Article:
An Elder Law Attorney serves the needs of senior clients and their families. For most families the care of an elder member is a complicated and emotional process. Legal issues are often part of a larger financial, emotional, personal and physical ability review. A strong client- attorney relationship concerning elder law requires that the elder law lawyer understands not only the law but also the aging process and related medical and cognitive issues and the challenges these present for the person and the family. An Elder Law attorney might assist in the process of Medicare and Medicaid programs as well as preparing Wills, trusts, and powers of attorney, or helping to plan for disability, or accessing government benefits available to the elderly.
Conservatorship and Elder Law Attorney in Nashville, Tennessee
An elder law attorney in Tennessee can help set up a conservatorship to protect the assets of an adult who is losing mental capacity. Elderly people can be subject to abuse and exploitation, and a conservatorship is a way to protect the elderly person and the assets they have accumulated.
In a conservatorship, the Probate Court appoints a responsible person, usually a relative or family member, to have legal responsibility for the assets and the care of someone who no longer can manage for himself. A court-appointed conservator must file annual accounting with the court.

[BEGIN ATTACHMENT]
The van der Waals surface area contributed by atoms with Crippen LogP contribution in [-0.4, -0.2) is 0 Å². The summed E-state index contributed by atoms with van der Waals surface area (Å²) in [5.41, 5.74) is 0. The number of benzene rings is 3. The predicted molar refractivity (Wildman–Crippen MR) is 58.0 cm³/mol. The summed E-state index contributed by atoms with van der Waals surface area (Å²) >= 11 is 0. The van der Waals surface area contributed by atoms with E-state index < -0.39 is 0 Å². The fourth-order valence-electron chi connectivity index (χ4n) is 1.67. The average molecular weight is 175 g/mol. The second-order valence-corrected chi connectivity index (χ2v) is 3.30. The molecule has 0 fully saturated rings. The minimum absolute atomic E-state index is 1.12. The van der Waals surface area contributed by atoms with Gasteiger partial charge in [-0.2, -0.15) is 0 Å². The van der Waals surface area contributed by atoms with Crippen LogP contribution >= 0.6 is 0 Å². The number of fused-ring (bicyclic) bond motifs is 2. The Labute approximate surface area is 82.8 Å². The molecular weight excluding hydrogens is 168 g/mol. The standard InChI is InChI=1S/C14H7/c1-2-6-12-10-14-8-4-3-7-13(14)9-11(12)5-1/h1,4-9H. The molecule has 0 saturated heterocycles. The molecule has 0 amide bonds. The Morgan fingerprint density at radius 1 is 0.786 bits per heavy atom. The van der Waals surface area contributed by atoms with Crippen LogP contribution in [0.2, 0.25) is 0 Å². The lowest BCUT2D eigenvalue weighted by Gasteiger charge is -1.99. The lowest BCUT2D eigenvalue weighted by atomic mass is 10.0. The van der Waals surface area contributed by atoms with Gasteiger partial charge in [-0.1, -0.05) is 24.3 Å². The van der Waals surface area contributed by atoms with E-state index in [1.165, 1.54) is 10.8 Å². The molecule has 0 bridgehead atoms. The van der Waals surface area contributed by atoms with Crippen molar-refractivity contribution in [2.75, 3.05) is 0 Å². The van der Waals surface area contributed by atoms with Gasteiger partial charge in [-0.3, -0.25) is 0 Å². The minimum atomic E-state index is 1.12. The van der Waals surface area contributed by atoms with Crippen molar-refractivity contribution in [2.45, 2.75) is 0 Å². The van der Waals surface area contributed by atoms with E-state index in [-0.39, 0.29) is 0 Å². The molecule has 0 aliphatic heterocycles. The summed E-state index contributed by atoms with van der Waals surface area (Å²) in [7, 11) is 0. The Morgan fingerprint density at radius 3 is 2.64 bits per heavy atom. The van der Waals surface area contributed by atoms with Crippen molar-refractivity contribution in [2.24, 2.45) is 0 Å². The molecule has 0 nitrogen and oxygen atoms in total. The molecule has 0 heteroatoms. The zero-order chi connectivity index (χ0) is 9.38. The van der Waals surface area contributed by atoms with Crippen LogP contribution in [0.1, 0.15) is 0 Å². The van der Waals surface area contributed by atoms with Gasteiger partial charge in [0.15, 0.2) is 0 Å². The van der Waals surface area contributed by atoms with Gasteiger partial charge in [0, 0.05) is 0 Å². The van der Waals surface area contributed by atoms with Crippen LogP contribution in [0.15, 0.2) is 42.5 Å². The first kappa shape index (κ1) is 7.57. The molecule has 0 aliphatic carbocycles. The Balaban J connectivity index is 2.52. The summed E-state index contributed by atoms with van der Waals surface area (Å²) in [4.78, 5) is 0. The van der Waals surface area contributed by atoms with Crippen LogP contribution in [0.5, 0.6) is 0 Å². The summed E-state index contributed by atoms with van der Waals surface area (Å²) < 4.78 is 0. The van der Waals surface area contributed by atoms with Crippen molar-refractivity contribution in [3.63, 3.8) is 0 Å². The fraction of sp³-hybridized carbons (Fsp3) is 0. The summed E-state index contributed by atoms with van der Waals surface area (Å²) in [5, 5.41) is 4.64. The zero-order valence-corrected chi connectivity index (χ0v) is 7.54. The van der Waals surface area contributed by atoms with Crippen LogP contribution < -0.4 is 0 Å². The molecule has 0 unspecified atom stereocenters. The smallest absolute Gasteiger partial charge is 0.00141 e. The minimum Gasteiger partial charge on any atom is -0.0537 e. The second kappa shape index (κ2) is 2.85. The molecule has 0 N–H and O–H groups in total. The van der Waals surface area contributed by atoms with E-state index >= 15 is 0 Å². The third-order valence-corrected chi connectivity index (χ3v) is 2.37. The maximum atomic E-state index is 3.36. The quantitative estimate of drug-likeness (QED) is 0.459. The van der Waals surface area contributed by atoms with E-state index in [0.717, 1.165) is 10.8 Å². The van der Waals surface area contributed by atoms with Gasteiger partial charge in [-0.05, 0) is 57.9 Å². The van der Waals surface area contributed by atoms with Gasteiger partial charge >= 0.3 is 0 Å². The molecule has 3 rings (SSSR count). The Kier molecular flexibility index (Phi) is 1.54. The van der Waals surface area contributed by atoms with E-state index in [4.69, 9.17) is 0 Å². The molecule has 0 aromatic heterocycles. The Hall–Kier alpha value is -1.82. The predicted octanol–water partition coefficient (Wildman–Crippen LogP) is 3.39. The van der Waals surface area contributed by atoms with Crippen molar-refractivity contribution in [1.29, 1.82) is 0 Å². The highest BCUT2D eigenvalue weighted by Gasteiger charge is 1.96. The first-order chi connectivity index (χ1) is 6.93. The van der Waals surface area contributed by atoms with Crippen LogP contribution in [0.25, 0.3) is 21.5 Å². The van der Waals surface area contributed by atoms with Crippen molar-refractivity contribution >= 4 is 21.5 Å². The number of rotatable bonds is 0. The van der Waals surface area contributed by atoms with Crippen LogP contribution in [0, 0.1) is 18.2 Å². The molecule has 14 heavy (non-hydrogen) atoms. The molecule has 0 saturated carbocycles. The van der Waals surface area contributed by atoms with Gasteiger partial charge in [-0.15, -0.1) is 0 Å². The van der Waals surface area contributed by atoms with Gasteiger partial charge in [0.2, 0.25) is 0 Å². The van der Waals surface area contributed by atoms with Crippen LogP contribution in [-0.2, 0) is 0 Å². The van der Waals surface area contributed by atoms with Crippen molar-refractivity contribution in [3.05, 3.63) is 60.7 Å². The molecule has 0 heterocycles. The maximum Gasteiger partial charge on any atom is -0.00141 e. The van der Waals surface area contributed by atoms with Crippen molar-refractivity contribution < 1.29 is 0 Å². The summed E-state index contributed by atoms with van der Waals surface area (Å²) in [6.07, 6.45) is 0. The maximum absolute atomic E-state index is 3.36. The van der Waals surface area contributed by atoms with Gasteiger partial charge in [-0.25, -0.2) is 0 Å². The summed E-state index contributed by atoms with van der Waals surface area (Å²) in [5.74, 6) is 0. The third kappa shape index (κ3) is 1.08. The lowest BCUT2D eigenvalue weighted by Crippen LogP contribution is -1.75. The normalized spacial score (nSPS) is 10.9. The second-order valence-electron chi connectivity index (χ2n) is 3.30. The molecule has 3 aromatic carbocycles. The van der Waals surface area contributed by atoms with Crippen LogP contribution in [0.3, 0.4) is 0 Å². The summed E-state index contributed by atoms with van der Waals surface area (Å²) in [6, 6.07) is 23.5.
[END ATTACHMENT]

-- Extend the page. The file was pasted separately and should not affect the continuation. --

Before a conservator is appointed, a physician must examine the individual who is at risk. The physician completes a report on the person’s mental capacity and ability to care for himself. The Probate Court will appoint a guardian ad litem to investigate the situation and report to the court as to whether or not a conservatorship is necessary and whether the petitioner is the appropriate person to serve as conservator.
Once appointed the conservator must file a property management plan with the court. The conservator must be bonded, and the conservator must file an annual accounting showing how he or she has used the ward’s assets for his or her care and needs.
A conservatorship is one way of protecting the assets of an elderly person who has lost mental capacity. If a durable power of attorney is executed while the person has the mental capacity to do so, a family member or friend may be able to provide financial management without the necessity of court supervision. Similarly, the creation of a revocable trust while the person has mental capacity, is another form of planning for disability. An elder law attorney will review these options and help determine the method that best fits your circumstances.